“Tom Lawry reminds us that the health care industry can shift from glacial to warp speed when it needs to. Given the right tools, we can evolve from health systems to systems of health, baked with Responsible Intelligence to do good while embedded with respect, inclusion, and transparency. Health citizens deserve Tom’s vision to emerge,”
I wrote in a quote on the back of Tom’s new book, Hacking Health Care: How AI and the Intelligence Revolution Will Reboot an Ailing System.
Tom knows whereof he speaks and writes and opines: he has been a health care industry leader at Microsoft for over 13 years, developed health IT, and served as an administrator in health systems earlier in his career. Oh, and his previous book, AI In Health, was a primer published just as “AI” was written into every new digital health start-up business plan seeking capital investment.
All along his work journey, Tom has had the patient’s and providers’ wellbeing at the center of his mission while driving innovation in health care.
As artificial intelligence (AI) plays a growing, integral role across all the health care industry, Tom takes a page from the book of Kai-Fu Lee, author of AI 2041, asserting that,
When we look back in (the year) 2041, we will likely see healthcare as the industry most transformed by AI.
Tom’s book title employs the word “Hacking” in its best sense: “It’s a term that describes a free-form way of seeing a problem and then experimenting with ways of solving something that seems insolvable,” Tom explains, quoting Drew Endy, the bioengineering prof at Stanford who said, “hacking is a positive term, and it means learning about stuff by building and trying to make things and seeing what happens.”
Hacking Health Care takes us on a plotline of the promise of AI for solving those seemingly insolvable problems in health care. We start with key lessons from the pandemic, confront the supply-side challenges we’ve already seen the start of, confess to our thorny sub-optimal solutions to the opioid crisis and mental health epidemic, and deal with the scourge of health equity that mars U.S. health care outcomes, bioethics, and moral imperatives.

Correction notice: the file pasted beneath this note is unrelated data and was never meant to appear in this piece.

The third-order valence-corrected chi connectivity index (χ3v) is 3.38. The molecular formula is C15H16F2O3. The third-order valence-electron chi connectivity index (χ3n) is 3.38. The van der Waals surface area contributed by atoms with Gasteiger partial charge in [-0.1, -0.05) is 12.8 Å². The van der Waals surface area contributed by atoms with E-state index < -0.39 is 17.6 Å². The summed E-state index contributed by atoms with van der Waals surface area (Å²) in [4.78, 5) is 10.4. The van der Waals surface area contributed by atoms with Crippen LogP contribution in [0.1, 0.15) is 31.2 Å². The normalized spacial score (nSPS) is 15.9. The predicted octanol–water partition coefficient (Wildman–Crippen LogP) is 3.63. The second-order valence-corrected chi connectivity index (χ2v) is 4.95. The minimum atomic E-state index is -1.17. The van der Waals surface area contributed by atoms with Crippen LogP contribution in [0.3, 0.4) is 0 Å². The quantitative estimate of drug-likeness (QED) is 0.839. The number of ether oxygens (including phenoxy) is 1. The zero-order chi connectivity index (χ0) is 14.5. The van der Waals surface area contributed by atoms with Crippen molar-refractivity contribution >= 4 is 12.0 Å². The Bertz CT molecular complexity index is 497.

Enter AI to bolster our often flawed, frail, “natural” human intelligence. Tom explains, so accessibly and with evidence, how AI and the intelligent cloud can help us address a range of big challenges in health care. Importantly and impactfully, he details how to move from aspiration to execution.
And you get a bonus: a Foreword written by Eric J. Topol, MD, of Scripps Research.
The book will inspire you to confront the difficult realities of broken health care processes, patient and provider journeys, and then embrace the possible futures: for precision medicine, quantum computing, biohacking, the health metaverse, conversational AI, and other applications that can (and hopefully will) forge a more effective, equitable, even enchanting health care future for every health citizen.
Tom’s is my #1 book recommendation for your summer reading list when you’re not buried in the sand with this summer’s riveting spy novels, rom-com delights, and historical tomes. Let me offer a few more suggestions that are loaded on my Kindle for next week’s holiday break and digital detox…
Two more non-fictions….
The Body Keeps the Score: Brain, Mind, and Body in the Healing of Trauma, Bessel Van Der Kolk, MD
The Power of Regret: How Looking Backward Moves Us Forward, Daniel Pink
and some fiction…
The Candy House, Jennifer Egan
Sea of Tranquility, Emily St. John Mandel
Take My Hand, Dolen Perkins-Valdez (especially time in this moment)
Downtime and a long-overdue break beckon for me and my ever-loving mate, so this post is your week-long read until I return to the Health Populi blog on 22nd August.
Wishing you time for your own R&R break to recharge, re-boot, and relax.
And remember….love is the ultimate driver of health.